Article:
Docket: All documents in the docket are listed in the index at http://www.regulations.gov. Although listed in the index, some information is not publicly available, i.e., CBI or other information whose disclosure is restricted by statute. Certain other material, such as copyrighted material, is not placed on the Internet and will be publicly available only in hard copy form. Publicly available docket materials are available either electronically at http://www.regulations.gov or in hard copy at the Water Docket in the EPA Docket Center, EPA/DC, EPA West, Room 3334, 1301 Constitution Ave., NW., Washington, DC. The Public Reading Room is open from 8:30 a.m. to 4:30 p.m., Monday through Friday, excluding legal holidays. The telephone number for the Public Reading Room is (202) 566-1744, and the telephone number for the Water Docket is (202) 566-2426.

The following key document provides additional information about EPA's annual reviews and the Preliminary 2010 Effluent Guidelines Program Plan:

  • Technical Support Document for the Preliminary 2010 Effluent Guidelines Program Plan, EPA-821-R-09-006, DCN 06703, October 2009.
  • Technical Support Document for the Annual Review of Existing Effluent Guidelines and Identification of Potential New Point Source Categories, EPA-821-R-09-007, DCN 06557, October 2009.
  • Steam Electric Power Generating Point Source Category: Final Detailed Study Report, EPA-821-R-09-008, DCN 06390, October 2009.
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FOR FURTHER INFORMATION CONTACT:

Mr. Carey A. Johnston at (202) 566-1014 or johnston.carey@epa.gov.

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SUPPLEMENTARY INFORMATION:

How is This Document Organized?

The outline of this notice follows.

I. General Information

II. Legal Authority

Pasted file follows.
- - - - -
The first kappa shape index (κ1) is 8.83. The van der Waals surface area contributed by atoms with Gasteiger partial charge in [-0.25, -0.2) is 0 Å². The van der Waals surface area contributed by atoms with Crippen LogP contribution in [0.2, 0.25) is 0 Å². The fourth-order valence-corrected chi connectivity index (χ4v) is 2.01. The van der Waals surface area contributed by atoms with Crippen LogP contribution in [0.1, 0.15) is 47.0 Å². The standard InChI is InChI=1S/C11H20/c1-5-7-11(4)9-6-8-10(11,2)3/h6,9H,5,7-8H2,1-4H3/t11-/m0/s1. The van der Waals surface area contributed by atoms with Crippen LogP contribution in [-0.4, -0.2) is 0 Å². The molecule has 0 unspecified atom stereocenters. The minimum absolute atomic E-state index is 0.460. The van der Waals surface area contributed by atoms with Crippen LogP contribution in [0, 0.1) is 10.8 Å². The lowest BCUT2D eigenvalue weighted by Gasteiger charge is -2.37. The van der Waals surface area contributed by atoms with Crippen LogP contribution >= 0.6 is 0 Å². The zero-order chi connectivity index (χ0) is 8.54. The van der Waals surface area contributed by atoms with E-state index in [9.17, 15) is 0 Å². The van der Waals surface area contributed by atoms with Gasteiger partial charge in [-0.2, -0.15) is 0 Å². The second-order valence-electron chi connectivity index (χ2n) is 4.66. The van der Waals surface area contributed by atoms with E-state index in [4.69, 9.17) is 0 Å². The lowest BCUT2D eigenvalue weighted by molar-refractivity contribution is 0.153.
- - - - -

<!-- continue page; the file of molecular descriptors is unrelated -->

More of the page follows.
III. What Is the Purpose of This Federal Register Notice?

IV. Background

V. EPA's 2009 Annual Review of Existing Effluent Guidelines and Pretreatment Standards Under CWA Sections 301(d), 304(b), 304(g), 304(m), and 307(b)

VI. EPA's 2010 Annual Review of Existing Effluent Guidelines and Pretreatment Standards Under CWA Sections 301(d), 304(b), 304(g), 304(m), and 307(b)

VII. EPA's Evaluation of Categories of Indirect Dischargers without Categorical Pretreatment Standards To Identify Potential New Categories for Pretreatment Standards

VIII. The Preliminary 2010 Effluent Guidelines Program Plan Under Section 304(m)

IX. Request for Comment and Information

I. General Information

A. Does This Action Apply to Me?

This notice provides a statement of the Agency's effluent guidelines review and planning processes and priorities at this time, and does not contain any regulatory requirements.

B. What Should I Consider as I Prepare My Comments for EPA?

1. Submitting Confidential Business Information

Do not submit this information to EPA through http://www.regulations.gov or e-mail. Clearly mark the part or all of the information that you claim to be CBI. For CBI information in a disk or CD-ROM that you mail to EPA, mark the outside of the disk or CD-ROM as CBI and then identify electronically within the disk or CD-ROM the specific information that is claimed as CBI. In addition to one complete version of the comment that includes information claimed as CBI, a copy of the comment that does not contain the information claimed as CBI must be submitted for inclusion in the public docket. Information marked as CBI will not be disclosed except in accordance with procedures set forth in 40 CFR part 2.